PRISM snitch claims NSA hacked Chinese targets since 2009

Snowden suddenly looks safer in Hong Kong after revelations


PRISM snitch Edward Snowden now claims to have data which proves the NSA has been hacking hundreds of civilian targets in China and Hong Kong since 2009.

Public officials, businesses and students as well as the Chinese University of Hong Kong were among the targets in the former British colony, Snowden told the South China Morning Post.

The former information security engineer at defence contractor Booz Allen Hamilton (the firm just fired him) showed the paper unverified documents purporting to reveal attacks on Hong Kong and mainland targets.

“We hack network backbones – like huge internet routers, basically – that give us access to the communications of hundreds of thousands of computers without having to hack every single one,” he told the paper.

However, Chinese military targets apparently weren’t among those shown in the data and there’s no additional info in the story about exactly what level of access these attacks gave the NSA.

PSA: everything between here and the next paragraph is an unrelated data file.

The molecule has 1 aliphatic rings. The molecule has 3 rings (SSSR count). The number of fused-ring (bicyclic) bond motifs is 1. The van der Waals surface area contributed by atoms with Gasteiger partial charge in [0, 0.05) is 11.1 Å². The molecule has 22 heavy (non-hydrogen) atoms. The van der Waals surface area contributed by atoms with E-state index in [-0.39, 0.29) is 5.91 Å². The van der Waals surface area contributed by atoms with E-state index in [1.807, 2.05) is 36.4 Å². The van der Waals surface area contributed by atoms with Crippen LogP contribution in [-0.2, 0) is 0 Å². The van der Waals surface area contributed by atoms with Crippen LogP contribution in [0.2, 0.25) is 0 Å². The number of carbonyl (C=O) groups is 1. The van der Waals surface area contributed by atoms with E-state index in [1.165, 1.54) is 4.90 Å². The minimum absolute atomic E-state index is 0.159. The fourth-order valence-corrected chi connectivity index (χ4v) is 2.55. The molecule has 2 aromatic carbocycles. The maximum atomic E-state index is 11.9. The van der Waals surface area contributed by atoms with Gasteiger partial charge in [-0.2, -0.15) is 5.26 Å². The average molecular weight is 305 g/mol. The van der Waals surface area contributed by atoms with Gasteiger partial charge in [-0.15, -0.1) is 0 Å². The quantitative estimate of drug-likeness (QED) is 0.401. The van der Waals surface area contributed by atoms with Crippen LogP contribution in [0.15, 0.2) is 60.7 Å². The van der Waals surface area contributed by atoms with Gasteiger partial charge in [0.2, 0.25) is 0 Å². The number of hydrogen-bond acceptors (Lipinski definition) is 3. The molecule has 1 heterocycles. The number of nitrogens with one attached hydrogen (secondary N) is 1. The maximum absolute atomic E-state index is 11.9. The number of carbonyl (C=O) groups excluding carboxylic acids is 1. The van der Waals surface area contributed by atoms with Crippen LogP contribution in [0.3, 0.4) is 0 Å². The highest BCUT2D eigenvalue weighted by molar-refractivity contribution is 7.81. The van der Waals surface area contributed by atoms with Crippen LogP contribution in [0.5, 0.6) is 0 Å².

Snowden claimed his new revelations were designed to expose “the hypocrisy of the US government when it claims that it does not target civilian infrastructure, unlike its adversaries”.

However, it should come as no great surprise that US security forces are actively monitoring and gathering intelligence on targets in China and around the world, although it comes at an awkward moment for the Obama administration as it tries to persuade the PRC to tone down its prolific government-sponsored IP theft.

Snowden's allegations should play well locally inasmuch as he wants to resist extradition to the US, despite a long-standing bilateral agreement between Washington and Hong Kong meaning barriers to his deportation are low.

Whether he is now an attractive enough asset for Beijing to want to keep hold of remains to be seen, but there is growing support for him on both sides of the Pacific.

Over 65,000 Americans have signed a White House petition calling for Snowden to be pardoned, while in Hong Kong a rally will be held in support of him in Chater Garden this Saturday.

If the locals rally around Snowden in big enough numbers as a kind of cause celebre of free speech then it may become even trickier for Washington to displace him. ®

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